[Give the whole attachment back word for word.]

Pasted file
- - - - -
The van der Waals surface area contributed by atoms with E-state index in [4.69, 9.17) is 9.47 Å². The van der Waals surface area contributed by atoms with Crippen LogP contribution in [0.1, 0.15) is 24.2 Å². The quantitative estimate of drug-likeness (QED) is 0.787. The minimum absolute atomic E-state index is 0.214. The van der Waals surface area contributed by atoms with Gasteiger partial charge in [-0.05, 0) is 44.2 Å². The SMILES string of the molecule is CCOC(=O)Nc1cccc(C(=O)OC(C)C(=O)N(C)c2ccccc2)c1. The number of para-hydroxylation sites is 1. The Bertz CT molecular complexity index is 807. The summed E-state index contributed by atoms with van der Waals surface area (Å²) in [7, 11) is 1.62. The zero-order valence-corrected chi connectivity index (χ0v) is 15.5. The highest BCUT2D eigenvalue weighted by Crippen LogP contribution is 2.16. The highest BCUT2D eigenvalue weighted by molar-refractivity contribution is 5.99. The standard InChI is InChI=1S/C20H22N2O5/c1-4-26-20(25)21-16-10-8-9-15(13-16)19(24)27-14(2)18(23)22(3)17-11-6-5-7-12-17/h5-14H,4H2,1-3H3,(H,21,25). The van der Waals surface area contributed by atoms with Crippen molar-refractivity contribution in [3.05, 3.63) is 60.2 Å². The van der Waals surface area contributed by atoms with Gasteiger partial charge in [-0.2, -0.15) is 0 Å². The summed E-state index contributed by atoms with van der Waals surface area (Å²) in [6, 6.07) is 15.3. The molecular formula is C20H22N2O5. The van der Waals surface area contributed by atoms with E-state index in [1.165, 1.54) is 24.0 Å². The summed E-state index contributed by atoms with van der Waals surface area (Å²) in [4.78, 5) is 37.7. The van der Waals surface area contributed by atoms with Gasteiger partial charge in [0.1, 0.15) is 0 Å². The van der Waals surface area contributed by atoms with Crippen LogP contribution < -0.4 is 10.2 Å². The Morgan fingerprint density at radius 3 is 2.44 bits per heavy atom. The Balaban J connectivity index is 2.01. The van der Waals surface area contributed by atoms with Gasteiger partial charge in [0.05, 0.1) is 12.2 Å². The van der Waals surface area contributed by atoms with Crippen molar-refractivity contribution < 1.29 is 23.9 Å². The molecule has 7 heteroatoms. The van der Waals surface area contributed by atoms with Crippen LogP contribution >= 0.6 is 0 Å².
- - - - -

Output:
The van der Waals surface area contributed by atoms with E-state index in [4.69, 9.17) is 9.47 Å². The van der Waals surface area contributed by atoms with Crippen LogP contribution in [0.1, 0.15) is 24.2 Å². The quantitative estimate of drug-likeness (QED) is 0.787. The minimum absolute atomic E-state index is 0.214. The van der Waals surface area contributed by atoms with Gasteiger partial charge in [-0.05, 0) is 44.2 Å². The SMILES string of the molecule is CCOC(=O)Nc1cccc(C(=O)OC(C)C(=O)N(C)c2ccccc2)c1. The number of para-hydroxylation sites is 1. The Bertz CT molecular complexity index is 807. The summed E-state index contributed by atoms with van der Waals surface area (Å²) in [7, 11) is 1.62. The zero-order valence-corrected chi connectivity index (χ0v) is 15.5. The highest BCUT2D eigenvalue weighted by Crippen LogP contribution is 2.16. The highest BCUT2D eigenvalue weighted by molar-refractivity contribution is 5.99. The standard InChI is InChI=1S/C20H22N2O5/c1-4-26-20(25)21-16-10-8-9-15(13-16)19(24)27-14(2)18(23)22(3)17-11-6-5-7-12-17/h5-14H,4H2,1-3H3,(H,21,25). The van der Waals surface area contributed by atoms with Crippen molar-refractivity contribution in [3.05, 3.63) is 60.2 Å². The van der Waals surface area contributed by atoms with Gasteiger partial charge in [-0.2, -0.15) is 0 Å². The summed E-state index contributed by atoms with van der Waals surface area (Å²) in [6, 6.07) is 15.3. The molecular formula is C20H22N2O5. The van der Waals surface area contributed by atoms with E-state index in [1.165, 1.54) is 24.0 Å². The summed E-state index contributed by atoms with van der Waals surface area (Å²) in [4.78, 5) is 37.7. The van der Waals surface area contributed by atoms with Gasteiger partial charge in [0.1, 0.15) is 0 Å². The van der Waals surface area contributed by atoms with Crippen LogP contribution < -0.4 is 10.2 Å². The Morgan fingerprint density at radius 3 is 2.44 bits per heavy atom. The Balaban J connectivity index is 2.01. The van der Waals surface area contributed by atoms with Gasteiger partial charge in [0.05, 0.1) is 12.2 Å². The van der Waals surface area contributed by atoms with Crippen molar-refractivity contribution < 1.29 is 23.9 Å². The molecule has 7 heteroatoms. The van der Waals surface area contributed by atoms with Crippen LogP contribution >= 0.6 is 0 Å².